53. Gravatar of Saturos Saturos
    18. May 2012 at 12:39

    I still think it’s really Scott. Quit pretending, we know who you are.

  54. Gravatar of Major_Freedom Major_Freedom
    18. May 2012 at 12:41

    thats *exactly* what my 6 year old says.

    It’s also *exactly* what leaders of sovereign nation states say.

    What’s your point? I’m not either a 6 year old or a leader of a sovereign nation state, so the inference you’re making is way off.

    PS I know you can’t refute my arguments so that’s why you’re resorting to ad hominem. It’s a sign of intellectual weakness. You’re intellectually weak.

  55. Gravatar of Major_Freedom Major_Freedom
    18. May 2012 at 12:43

    dwb:

    MF: and by the way, this was all part of a secret conspiracy to tease you, step back, and make you make an idiot of yourself. guess what. its working.

    I think you and I both know whatever it is you are doing is certainly not working.

    And you’re the idiot.

  56. Gravatar of Mike Sax Mike Sax
    18. May 2012 at 12:47

    Becky you’ve got to understand what I think most others have figured out-Major Freedom is the village idiot around here.

    To take his feverish ramblings seriously gets you nowhere.

  57. Gravatar of Mike Sax Mike Sax
    18. May 2012 at 12:48

    I know you don’t like to be mean but you got to just know when to disengage

  58. Gravatar of dwb dwb
    18. May 2012 at 12:49

    …but is incredibly entertaining to make his ramblings ever more feverish.

  59. Gravatar of Major_Freedom Major_Freedom
    18. May 2012 at 12:52

    Mike Sax:

    Becky you’ve got to understand what I think most others have figured out-Major Freedom is the village idiot around here.

    How nice. Look at all these insults being flung around. You too are intellectually weak.

    To take his feverish ramblings seriously gets you nowhere.

    It’s gets YOU nowhere because you don’t know how to get to what’s true about the real world.

    Your feverish inflationist ramblings got us into recession after recession.

  60. Gravatar of Mike Sax Mike Sax
    18. May 2012 at 12:52

    dwb that’s right which is why I sometimes to mix it up with up with him LOL

  61. Gravatar of Major_Freedom Major_Freedom
    18. May 2012 at 12:52

    dwb:

    …but is incredibly entertaining to make his ramblings ever more feverish.

    You are taking us there with your petty insults and childish ad hominem.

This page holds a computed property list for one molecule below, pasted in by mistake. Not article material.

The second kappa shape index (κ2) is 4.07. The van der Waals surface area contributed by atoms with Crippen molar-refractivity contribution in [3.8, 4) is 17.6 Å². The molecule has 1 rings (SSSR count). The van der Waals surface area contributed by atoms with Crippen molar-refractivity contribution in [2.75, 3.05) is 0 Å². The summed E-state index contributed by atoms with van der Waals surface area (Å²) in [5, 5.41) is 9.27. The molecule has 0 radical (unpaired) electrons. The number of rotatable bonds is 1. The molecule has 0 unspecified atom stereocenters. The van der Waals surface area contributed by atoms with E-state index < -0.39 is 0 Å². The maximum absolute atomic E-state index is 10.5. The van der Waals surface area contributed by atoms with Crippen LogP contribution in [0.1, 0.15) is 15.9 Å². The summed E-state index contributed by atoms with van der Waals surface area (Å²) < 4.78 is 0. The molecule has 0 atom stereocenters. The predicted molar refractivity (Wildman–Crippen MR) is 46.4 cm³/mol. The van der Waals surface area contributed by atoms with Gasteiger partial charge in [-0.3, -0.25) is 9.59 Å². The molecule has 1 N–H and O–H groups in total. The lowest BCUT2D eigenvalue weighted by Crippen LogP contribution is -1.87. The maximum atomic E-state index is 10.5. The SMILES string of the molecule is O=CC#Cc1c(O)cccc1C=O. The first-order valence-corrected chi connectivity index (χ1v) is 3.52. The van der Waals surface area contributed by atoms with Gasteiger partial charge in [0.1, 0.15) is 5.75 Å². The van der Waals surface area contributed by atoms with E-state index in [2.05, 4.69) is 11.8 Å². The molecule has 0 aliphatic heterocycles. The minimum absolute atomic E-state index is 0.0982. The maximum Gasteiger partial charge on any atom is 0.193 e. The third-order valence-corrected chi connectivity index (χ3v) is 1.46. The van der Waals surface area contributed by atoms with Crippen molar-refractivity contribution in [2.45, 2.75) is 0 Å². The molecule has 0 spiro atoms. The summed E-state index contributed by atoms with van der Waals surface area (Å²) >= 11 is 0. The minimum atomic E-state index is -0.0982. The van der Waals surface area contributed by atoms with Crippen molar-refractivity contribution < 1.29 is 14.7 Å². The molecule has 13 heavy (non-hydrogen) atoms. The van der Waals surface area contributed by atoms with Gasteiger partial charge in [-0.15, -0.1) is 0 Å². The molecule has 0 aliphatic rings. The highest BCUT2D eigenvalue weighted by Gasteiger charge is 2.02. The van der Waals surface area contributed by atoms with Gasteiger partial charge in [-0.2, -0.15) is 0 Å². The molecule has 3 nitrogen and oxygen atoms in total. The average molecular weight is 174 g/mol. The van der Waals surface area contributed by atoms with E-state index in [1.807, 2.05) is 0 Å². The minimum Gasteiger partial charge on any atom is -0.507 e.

62. Gravatar of Major_Freedom Major_Freedom
    18. May 2012 at 12:55

    Ah face it people, you like having me around because I’m the only sane voice in this asylum. You might as well call me Mr. McMurphy.

  63. Gravatar of IVV IVV
    18. May 2012 at 12:55

    PS I know you can’t refute my arguments so that’s why you’re resorting to ad hominem. It’s a sign of intellectual weakness. You’re intellectually weak.

    “You just used ad hominem attacks. Here’s my ad hominem.”

    The next round of this debate will be in lolcat format.

    (I’m not even involved. This is hilarious.)

  64. Gravatar of Mike Sax Mike Sax
    18. May 2012 at 13:16

    MF I agree that one of two ideas is true: either you’re the only sane one around here or you’re the craziest one around here.

    I will grant you that you provide comic relief now and again. While Hayek lost any crediblity in the 30s debates and only wrote anything worth reading after he left Macro you are here to reassume these debates as if we’ve learned nothing over 80 years.

    And yeah Hayek didn’t make it as a macroeconomist-Milton Friemdna wouldn’t let him near an Econ classroom when he was at Chicago in the early 50s.

    I know it’s all about gold and the South will rise again!

  65. Gravatar of dwb dwb
    18. May 2012 at 13:21

    lolcat format: thats hilarious.

  66. Gravatar of Austin Austin
    18. May 2012 at 13:55

    Hi Scott,

    Student here, so a distinction would be helpful.

    Would it be an accurate statement to say that inflation targeting and NGDP targeting would have roughly the same effect if the inflation target were set high enough?

    Thanks.

  67. Gravatar of maximillian maximillian
    18. May 2012 at 19:14

    NGDPLT is a terrible acronym, i think we need to go with Nominal Income Target or NIT: (http://en.wikipedia.org/wiki/Nominal_income_target) . this has the benefit of not specifying GDP over say GDI; and also since people are calling inflation targeting IT, NIT can also be read tongue in cheek as Not Inflation Targetting!

  68. Gravatar of maximillian maximillian
    18. May 2012 at 19:20

    Austin,

    no: one reason is because we don’t know what inflation should be. because of the money illusion (not this blog, the actual illusion) we basically want nominal incomes to grow continuously; sometimes this will be real growth and a little bit of inflation, at other times it will be all inflation when real growth stagnates.